Pittsburgh home inspection flawed

COMPLAINT: Leslie Heilman, Pittsburgh
"In 2000, I hired Vernon Building Inspection, or VB Inspect, to inspect a home I was considering buying. Harry Thompson [a senior inspector] did the inspection. At that time, his report listed many items that needed to be addressed. I bought the home and in 2007, decided to sell it.

The potential buyers hired VB Inspect, and, coincidentally, Thompson, to inspect it. In the 2007 report, Thompson indicated 'asbestos-containing material' in the crawl space. He never mentioned this in the 2000 report. In fact, after observing this crawl space in 2000, he suggested someone push up the fiberglass insulation in the joists to secure it better.

The potential buyers, hearing the word 'asbestos,' walked away from the deal. I had the material tested and it contained a small amount of asbestos, a fact I had to state on a seller's disclosure form. I was faced with removing the asbestos, which would cost thousands of dollars, or taking less money for my home. The worst of it is, the company has ignored my certified letters asking them to address this injustice."

DESIRED RESOLUTION: "The resolution would include compensating me for the difference between the original offer on my house (which was rescinded due to the asbestos) and the ultimate price I received, plus the two additional mortgage payments I had to make due to the lost sale."

STATUS: Penalty Box


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Comments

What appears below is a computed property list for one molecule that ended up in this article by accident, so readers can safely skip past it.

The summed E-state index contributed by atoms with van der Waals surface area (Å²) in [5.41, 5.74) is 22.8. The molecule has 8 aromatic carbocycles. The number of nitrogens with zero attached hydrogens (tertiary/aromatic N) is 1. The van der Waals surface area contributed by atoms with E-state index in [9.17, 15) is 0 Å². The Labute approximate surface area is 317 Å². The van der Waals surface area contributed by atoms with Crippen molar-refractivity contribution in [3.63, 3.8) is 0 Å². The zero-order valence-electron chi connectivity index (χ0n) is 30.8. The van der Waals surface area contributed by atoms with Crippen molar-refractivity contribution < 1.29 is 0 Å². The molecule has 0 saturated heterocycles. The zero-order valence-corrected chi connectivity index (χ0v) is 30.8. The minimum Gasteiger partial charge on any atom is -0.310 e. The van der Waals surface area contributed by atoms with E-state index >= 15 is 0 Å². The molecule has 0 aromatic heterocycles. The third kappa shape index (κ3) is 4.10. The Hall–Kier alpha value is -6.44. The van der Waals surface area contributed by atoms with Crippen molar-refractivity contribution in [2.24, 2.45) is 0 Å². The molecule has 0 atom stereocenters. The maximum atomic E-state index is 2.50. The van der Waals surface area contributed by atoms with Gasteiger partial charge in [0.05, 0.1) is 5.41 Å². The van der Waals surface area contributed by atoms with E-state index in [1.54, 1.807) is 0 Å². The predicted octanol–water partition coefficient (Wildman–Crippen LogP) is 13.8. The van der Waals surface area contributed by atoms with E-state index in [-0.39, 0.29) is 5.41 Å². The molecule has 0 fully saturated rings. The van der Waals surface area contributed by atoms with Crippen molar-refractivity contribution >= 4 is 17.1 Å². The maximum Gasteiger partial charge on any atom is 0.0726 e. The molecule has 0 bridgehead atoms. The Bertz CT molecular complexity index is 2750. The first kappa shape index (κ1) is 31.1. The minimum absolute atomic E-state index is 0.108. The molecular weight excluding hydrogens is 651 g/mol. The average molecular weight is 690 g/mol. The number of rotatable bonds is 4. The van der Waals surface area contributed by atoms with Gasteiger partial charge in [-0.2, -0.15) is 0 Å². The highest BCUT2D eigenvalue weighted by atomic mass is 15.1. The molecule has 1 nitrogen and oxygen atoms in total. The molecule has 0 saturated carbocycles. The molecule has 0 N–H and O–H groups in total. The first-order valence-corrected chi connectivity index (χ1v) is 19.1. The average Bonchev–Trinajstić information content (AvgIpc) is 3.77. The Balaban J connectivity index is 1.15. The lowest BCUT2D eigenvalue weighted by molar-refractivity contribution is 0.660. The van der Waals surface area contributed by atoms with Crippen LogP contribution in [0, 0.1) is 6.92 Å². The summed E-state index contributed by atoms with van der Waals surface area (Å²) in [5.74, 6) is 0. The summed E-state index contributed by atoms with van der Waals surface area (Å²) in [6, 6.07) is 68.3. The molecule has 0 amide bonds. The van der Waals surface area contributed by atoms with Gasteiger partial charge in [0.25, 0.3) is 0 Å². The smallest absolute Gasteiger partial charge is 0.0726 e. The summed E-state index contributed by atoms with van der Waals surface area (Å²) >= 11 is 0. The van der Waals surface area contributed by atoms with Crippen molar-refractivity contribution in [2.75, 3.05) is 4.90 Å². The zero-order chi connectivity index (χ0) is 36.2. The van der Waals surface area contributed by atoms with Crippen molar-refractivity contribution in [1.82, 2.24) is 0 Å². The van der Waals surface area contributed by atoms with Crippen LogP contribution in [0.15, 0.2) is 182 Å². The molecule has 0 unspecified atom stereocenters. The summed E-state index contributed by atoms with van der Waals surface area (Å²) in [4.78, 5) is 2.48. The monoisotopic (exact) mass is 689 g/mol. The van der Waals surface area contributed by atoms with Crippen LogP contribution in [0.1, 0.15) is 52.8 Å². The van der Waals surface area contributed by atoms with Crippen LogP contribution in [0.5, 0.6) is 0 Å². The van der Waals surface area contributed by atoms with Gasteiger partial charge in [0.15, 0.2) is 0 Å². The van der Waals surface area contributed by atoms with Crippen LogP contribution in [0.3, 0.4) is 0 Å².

The problem is inherent in the inspection process. Asbestos is not included in all home inspection standards I am aware of. However, some inspectors do provide as much information as they can to benefit the buyer. It is very possible this inspector attended a continuing education course that expanded his knowledge. His sharing of his increased knowledge would be considered very ethical. Withholding that knowledge to benefit the seller could be considered unethical. Sometimes my company walks into a job we did in the past for the current seller. If that is the case we explain the conflict to the buyer and seller and offer a free cancellation. If we are instructed to proceed we make it clear we may find things we did not find on the first inspection. If we know in advance we do not accept the inspection. A second inspection of the same property will almost always find more problems the first inspection did not. Home inspection is like a medical practice. The more practice one gets the more they are going to find the next time around. After 25 years we still practice our art. The solution to this problem is to never reinspect the same home you inspected if the seller is a prior client.

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